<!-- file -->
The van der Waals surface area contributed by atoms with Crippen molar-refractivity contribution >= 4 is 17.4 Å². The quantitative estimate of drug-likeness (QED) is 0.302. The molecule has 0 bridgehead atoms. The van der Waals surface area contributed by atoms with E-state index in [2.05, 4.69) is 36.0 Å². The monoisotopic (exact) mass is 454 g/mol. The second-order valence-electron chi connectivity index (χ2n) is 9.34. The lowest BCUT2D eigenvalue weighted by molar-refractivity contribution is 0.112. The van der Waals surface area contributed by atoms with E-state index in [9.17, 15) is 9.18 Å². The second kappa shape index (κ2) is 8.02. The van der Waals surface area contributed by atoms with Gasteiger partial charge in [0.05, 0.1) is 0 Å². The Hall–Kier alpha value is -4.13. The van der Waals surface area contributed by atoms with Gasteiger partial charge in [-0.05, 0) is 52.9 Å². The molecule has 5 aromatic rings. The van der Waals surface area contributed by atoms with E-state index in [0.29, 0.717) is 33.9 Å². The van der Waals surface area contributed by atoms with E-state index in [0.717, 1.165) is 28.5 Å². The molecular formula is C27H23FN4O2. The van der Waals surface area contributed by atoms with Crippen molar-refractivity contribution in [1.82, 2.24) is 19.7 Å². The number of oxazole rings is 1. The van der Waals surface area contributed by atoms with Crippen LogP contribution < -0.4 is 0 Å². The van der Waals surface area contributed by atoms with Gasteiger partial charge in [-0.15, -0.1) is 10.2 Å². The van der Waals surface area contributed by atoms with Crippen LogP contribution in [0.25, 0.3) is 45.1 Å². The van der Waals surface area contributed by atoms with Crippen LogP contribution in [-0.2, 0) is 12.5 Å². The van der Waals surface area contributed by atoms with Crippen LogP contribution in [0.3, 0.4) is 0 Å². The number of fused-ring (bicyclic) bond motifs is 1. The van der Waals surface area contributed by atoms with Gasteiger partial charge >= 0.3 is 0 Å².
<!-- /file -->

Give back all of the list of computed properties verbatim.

The van der Waals surface area contributed by atoms with Crippen molar-refractivity contribution >= 4 is 17.4 Å². The quantitative estimate of drug-likeness (QED) is 0.302. The molecule has 0 bridgehead atoms. The van der Waals surface area contributed by atoms with E-state index in [2.05, 4.69) is 36.0 Å². The monoisotopic (exact) mass is 454 g/mol. The second-order valence-electron chi connectivity index (χ2n) is 9.34. The lowest BCUT2D eigenvalue weighted by molar-refractivity contribution is 0.112. The van der Waals surface area contributed by atoms with E-state index in [9.17, 15) is 9.18 Å². The second kappa shape index (κ2) is 8.02. The van der Waals surface area contributed by atoms with Gasteiger partial charge in [0.05, 0.1) is 0 Å². The Hall–Kier alpha value is -4.13. The van der Waals surface area contributed by atoms with Gasteiger partial charge in [-0.05, 0) is 52.9 Å². The molecule has 5 aromatic rings. The van der Waals surface area contributed by atoms with E-state index in [0.29, 0.717) is 33.9 Å². The van der Waals surface area contributed by atoms with E-state index in [0.717, 1.165) is 28.5 Å². The molecular formula is C27H23FN4O2. The van der Waals surface area contributed by atoms with Crippen molar-refractivity contribution in [1.82, 2.24) is 19.7 Å². The number of oxazole rings is 1. The van der Waals surface area contributed by atoms with Crippen LogP contribution < -0.4 is 0 Å². The van der Waals surface area contributed by atoms with Gasteiger partial charge in [-0.15, -0.1) is 10.2 Å². The van der Waals surface area contributed by atoms with Crippen LogP contribution in [0.25, 0.3) is 45.1 Å². The van der Waals surface area contributed by atoms with Crippen LogP contribution in [-0.2, 0) is 12.5 Å². The van der Waals surface area contributed by atoms with Crippen LogP contribution in [0.3, 0.4) is 0 Å². The number of fused-ring (bicyclic) bond motifs is 1. The van der Waals surface area contributed by atoms with Gasteiger partial charge >= 0.3 is 0 Å².